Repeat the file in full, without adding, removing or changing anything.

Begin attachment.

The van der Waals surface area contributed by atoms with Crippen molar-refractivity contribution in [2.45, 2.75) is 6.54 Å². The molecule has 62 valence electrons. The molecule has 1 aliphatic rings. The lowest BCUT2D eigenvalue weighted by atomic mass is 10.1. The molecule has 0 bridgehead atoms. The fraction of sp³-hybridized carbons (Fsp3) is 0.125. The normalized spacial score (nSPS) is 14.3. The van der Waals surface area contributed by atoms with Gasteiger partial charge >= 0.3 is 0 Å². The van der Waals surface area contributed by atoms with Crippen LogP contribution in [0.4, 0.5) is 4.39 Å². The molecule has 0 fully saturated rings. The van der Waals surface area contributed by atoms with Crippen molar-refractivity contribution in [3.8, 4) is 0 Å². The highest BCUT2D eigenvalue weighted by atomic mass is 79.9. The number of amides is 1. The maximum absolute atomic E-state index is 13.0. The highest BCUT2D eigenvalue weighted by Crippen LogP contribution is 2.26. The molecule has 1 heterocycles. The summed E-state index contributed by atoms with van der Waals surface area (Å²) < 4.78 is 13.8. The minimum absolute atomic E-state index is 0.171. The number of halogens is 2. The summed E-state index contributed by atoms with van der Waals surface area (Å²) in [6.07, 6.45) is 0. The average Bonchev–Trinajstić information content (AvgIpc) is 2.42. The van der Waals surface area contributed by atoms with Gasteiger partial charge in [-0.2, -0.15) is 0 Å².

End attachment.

The van der Waals surface area contributed by atoms with Crippen molar-refractivity contribution in [2.45, 2.75) is 6.54 Å². The molecule has 62 valence electrons. The molecule has 1 aliphatic rings. The lowest BCUT2D eigenvalue weighted by atomic mass is 10.1. The molecule has 0 bridgehead atoms. The fraction of sp³-hybridized carbons (Fsp3) is 0.125. The normalized spacial score (nSPS) is 14.3. The van der Waals surface area contributed by atoms with Gasteiger partial charge >= 0.3 is 0 Å². The van der Waals surface area contributed by atoms with Crippen LogP contribution in [0.4, 0.5) is 4.39 Å². The molecule has 0 fully saturated rings. The van der Waals surface area contributed by atoms with Crippen molar-refractivity contribution in [3.8, 4) is 0 Å². The highest BCUT2D eigenvalue weighted by atomic mass is 79.9. The number of amides is 1. The maximum absolute atomic E-state index is 13.0. The highest BCUT2D eigenvalue weighted by Crippen LogP contribution is 2.26. The molecule has 1 heterocycles. The summed E-state index contributed by atoms with van der Waals surface area (Å²) < 4.78 is 13.8. The minimum absolute atomic E-state index is 0.171. The number of halogens is 2. The summed E-state index contributed by atoms with van der Waals surface area (Å²) in [6.07, 6.45) is 0. The average Bonchev–Trinajstić information content (AvgIpc) is 2.42. The van der Waals surface area contributed by atoms with Gasteiger partial charge in [-0.2, -0.15) is 0 Å².